Arts and Humanities
Wed March 19, 2014
Squallis Puppeteers and Bourbon Baroque Give French Opera a Wild Makeover
Louisville’s Bourbon Baroque and the Squallis Puppeteers are teaming up to take an 18th century opera for a walk on the wild side. Their zoomorphic adaptation of Jean-Phillipe Rameau’s baroque opera “Les Sauvages,” which they first produced in 2012, runs for four performances this weekend.
Think of it as opera by way of The Muppet Show. In this adaptation, the Native American princess pursued by three suitors is transformed into Zima, a revered white buffalo, and her suitors take on animal guises that match their human temperaments – a fiery Spanish stallion, a foppish French peacock and a cuddly Native American coyote. Each competes to win Zima’s hand – er, hoof – in marriage.
Reimagining an early-18th century French opera about a New World woman pursued by conquering Europeans into an all-ages puppet show is the work of period music ensemble Bourbon Baroque and the Squallis Puppeteers. Bourbon Baroque artistic director John Austin Clark says this adaptation takes a softer, more inclusive approach, especially with regard to the Native American characters.
“The first polarizing effect of this show is the fact that it’s called ‘Les Sauvages,’ which means ‘The Savages’,” says Clark. “It’s the European perspective of Americans in the 18th century. They were referring [to Native Americans] with a derogatory term, but what we have done is change the storyline around to make it as though they are upheld and revered, with the white buffalo as the princess.”
“We are trying to find out which suitor she will select for herself,” he adds. “It’s a very simple story of love.”
The one-act, one-hour opera runs for four performances Friday, Saturday and Sunday new Squallis Puppeteers performance space in Highland Community Ministries at the corner of Breckenridge Street and Barret Avenue.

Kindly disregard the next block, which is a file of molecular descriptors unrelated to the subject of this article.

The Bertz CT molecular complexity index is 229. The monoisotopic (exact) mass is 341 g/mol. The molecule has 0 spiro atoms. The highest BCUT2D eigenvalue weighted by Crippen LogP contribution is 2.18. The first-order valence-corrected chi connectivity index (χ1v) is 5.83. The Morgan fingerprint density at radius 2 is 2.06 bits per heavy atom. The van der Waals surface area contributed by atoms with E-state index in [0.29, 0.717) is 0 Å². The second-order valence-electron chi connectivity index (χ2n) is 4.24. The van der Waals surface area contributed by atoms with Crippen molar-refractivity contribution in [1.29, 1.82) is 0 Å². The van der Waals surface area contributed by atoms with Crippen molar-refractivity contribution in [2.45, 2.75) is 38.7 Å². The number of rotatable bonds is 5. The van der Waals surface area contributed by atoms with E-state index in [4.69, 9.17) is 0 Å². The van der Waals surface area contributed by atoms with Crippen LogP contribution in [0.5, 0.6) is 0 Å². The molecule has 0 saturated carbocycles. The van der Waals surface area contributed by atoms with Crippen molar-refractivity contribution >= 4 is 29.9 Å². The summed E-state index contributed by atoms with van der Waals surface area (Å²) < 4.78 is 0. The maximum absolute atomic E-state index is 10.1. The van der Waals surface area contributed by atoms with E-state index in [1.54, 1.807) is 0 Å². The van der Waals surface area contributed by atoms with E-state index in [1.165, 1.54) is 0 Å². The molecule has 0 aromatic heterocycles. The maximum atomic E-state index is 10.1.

Saturday and Sunday matinees are free to kids under 18. Clark says this productionm which clocks in at about an hour of running time, is designed to appeal across generations.
"In this day and age, all of our attention spans are manic, and it’s hard to keep people locked in," says Clark with a laugh. "So our philosophy is to give a taste of something that’s fantastic, and come back and see us again in another guise."
“Les Sauvages,” which premiered in 1736, is the fourth of five acts in Rameau’s “Les Indes Galantes.” French baroque style opera-ballet productions frequently included several stand-alone movements connected by a theme. “Les Sauvages” is one of the most frequently staged acts of the larger work.
The parts are performed by opera singers, backed by an 18-member chamber orchestra. But the characters have been transformed from humans into ten-foot-tall animals, which will be operated by puppeteers, with some smaller hand puppets appearing among the chorus. Clark says the combination of the animal theme and the Squallis aesthetic made this collaboration a perfect match.
“Their work is spectacular,” he says. “We love the style. It’s very grassroots, with old pieces of material sewn together, but so artfully crafted. They’re gorgeous creations.”